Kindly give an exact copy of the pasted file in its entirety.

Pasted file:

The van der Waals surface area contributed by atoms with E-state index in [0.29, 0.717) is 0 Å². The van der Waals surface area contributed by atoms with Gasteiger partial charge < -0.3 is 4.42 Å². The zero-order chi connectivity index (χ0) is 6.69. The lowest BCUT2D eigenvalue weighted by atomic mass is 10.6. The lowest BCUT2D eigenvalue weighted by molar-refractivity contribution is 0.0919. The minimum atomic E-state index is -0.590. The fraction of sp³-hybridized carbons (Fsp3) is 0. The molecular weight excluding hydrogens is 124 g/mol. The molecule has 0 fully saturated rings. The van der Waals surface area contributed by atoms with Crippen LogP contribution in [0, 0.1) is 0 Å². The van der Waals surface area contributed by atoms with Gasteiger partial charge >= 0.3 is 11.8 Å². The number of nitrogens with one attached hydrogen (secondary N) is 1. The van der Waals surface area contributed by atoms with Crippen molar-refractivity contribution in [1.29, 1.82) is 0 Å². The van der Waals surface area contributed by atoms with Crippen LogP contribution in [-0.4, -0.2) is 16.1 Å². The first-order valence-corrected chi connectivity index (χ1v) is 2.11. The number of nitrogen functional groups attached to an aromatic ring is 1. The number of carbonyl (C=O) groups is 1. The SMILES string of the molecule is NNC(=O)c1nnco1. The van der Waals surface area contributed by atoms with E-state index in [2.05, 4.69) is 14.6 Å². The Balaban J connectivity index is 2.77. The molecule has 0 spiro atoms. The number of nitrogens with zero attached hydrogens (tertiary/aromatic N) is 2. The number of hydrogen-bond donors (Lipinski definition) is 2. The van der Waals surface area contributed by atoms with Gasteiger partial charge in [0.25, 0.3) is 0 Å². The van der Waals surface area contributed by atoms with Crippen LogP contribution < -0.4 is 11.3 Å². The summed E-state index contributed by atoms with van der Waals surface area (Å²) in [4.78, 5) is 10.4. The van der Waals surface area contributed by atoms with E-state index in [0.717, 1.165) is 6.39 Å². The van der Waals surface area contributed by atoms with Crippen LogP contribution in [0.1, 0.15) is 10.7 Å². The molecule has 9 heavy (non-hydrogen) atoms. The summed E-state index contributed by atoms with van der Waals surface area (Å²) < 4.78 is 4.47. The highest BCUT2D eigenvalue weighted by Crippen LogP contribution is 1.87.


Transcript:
The van der Waals surface area contributed by atoms with E-state index in [0.29, 0.717) is 0 Å². The van der Waals surface area contributed by atoms with Gasteiger partial charge < -0.3 is 4.42 Å². The zero-order chi connectivity index (χ0) is 6.69. The lowest BCUT2D eigenvalue weighted by atomic mass is 10.6. The lowest BCUT2D eigenvalue weighted by molar-refractivity contribution is 0.0919. The minimum atomic E-state index is -0.590. The fraction of sp³-hybridized carbons (Fsp3) is 0. The molecular weight excluding hydrogens is 124 g/mol. The molecule has 0 fully saturated rings. The van der Waals surface area contributed by atoms with Crippen LogP contribution in [0, 0.1) is 0 Å². The van der Waals surface area contributed by atoms with Gasteiger partial charge >= 0.3 is 11.8 Å². The number of nitrogens with one attached hydrogen (secondary N) is 1. The van der Waals surface area contributed by atoms with Crippen molar-refractivity contribution in [1.29, 1.82) is 0 Å². The van der Waals surface area contributed by atoms with Crippen LogP contribution in [-0.4, -0.2) is 16.1 Å². The first-order valence-corrected chi connectivity index (χ1v) is 2.11. The number of nitrogen functional groups attached to an aromatic ring is 1. The number of carbonyl (C=O) groups is 1. The SMILES string of the molecule is NNC(=O)c1nnco1. The van der Waals surface area contributed by atoms with E-state index in [2.05, 4.69) is 14.6 Å². The Balaban J connectivity index is 2.77. The molecule has 0 spiro atoms. The number of nitrogens with zero attached hydrogens (tertiary/aromatic N) is 2. The number of hydrogen-bond donors (Lipinski definition) is 2. The van der Waals surface area contributed by atoms with Gasteiger partial charge in [0.25, 0.3) is 0 Å². The van der Waals surface area contributed by atoms with Crippen LogP contribution < -0.4 is 11.3 Å². The summed E-state index contributed by atoms with van der Waals surface area (Å²) in [4.78, 5) is 10.4. The van der Waals surface area contributed by atoms with E-state index in [0.717, 1.165) is 6.39 Å². The van der Waals surface area contributed by atoms with Crippen LogP contribution in [0.1, 0.15) is 10.7 Å². The molecule has 9 heavy (non-hydrogen) atoms. The summed E-state index contributed by atoms with van der Waals surface area (Å²) < 4.78 is 4.47. The highest BCUT2D eigenvalue weighted by Crippen LogP contribution is 1.87.